Cataloging funded by the National Historical Publications and Records Commission (NHPRC). This collection has been processed according to minimal processing procedures and may be revised, expanded, or updated in the future.
The Eugene Payne journal has been microfilmed
Eugene B. Payne Collection, James S. Schoff Civil War Collection, William L. Clements Library, The University of Michigan
A descendent of Thomas Paine, Eugene Beauharnois Payne was born to Thomas Hubbard Payne and Susannah Newcomb Payne (née Smith) in Seneca Falls, New York, on April 15, 1835. He briefly practiced law after graduating from Northwestern University in 1860 and helped organize the 37th Illinois Volunteer Regiment in September 1861. After serving in the Battle of Pea Ridge and the Siege of Vicksburg, he left the army on September 14, 1864. Payne returned to Illinois, where he served in the state legislature (1865 or 1866-1869) and had a legal practice. He later became a member of the review board for the Bureau of Pensions in Washington, D. C. On January 26, 1862, he married Adelia A. Wright ("Delia"). Eugene B. Payne died on April 6, 1910.
This collection contains correspondence, journals, military documents, and ephemera related to Eugene B. Payne's service in the 37th Illinois Infantry Regiment during the Civil War.
The Correspondence series (25 items) consists primarily of 16 letters that Payne wrote to his wife Delia during his military service. He provided news of the army's movements and recent engagements, such as the Siege of Vicksburg (June 14, 1863), and shared his opinions about the war. Payne also commented on Nathaniel P. Banks, African American army units, and abolitionists. On one occasion, he recorded scathing remarks about a fellow officer who had volunteered to lead an African American Regiment (September 2, 1863), and he shared similarly negative remarks about abolitionists who wanted slaves not only to be freed but also to have "all the rights of the white race" (July 30, 1864). In addition to Payne's outgoing letters, the collection has 1 letter that Payne received from his brother Frank; 2 letters from Payne to his commanding officers; and 6 postwar letters concerning Payne's political career, of which 2 are by Elihu Washburne.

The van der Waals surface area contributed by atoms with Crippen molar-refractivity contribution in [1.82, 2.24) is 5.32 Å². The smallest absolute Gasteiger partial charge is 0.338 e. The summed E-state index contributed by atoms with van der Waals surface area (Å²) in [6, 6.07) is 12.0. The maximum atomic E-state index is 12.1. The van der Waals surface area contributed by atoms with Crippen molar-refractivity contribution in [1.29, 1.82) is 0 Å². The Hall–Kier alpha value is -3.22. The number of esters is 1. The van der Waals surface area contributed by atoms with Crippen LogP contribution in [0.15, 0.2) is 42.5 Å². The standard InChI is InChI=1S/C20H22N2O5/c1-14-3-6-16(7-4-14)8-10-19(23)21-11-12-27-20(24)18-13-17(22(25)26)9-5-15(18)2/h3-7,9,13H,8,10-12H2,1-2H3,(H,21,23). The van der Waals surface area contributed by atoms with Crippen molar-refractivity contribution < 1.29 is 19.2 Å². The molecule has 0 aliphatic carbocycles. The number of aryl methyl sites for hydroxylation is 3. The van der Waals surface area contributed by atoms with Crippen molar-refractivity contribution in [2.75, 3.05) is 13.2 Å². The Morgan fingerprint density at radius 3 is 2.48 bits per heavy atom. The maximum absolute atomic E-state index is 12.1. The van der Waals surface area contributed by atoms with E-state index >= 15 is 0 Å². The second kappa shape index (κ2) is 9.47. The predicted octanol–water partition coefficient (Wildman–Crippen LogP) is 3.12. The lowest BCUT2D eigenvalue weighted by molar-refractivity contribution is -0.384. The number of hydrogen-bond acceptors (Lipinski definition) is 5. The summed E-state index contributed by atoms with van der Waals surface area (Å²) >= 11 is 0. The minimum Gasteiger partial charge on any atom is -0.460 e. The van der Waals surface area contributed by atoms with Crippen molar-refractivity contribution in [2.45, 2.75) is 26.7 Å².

Eugene B. Payne kept 3 Journals , which recount most of his military service with the 37th Illinois Infantry Regiment during the Civil War. Loose documents and notes laid into the volumes relate to several aspects of his time in the army.
The Documents series contains 4 items related to Eugene B. Payne's time in the army, including 2 documents regarding unauthorized absences from headquarters, a chart providing the names of promoted men from the 37th Illinois infantry regiment, and a copy of Payne's military record (1888). The Ephemera series contains a cardboard menu for a reunion dinner of the 37th Illinois infantry regiment, held on March 6, 1885 at The Palmer in Chicago.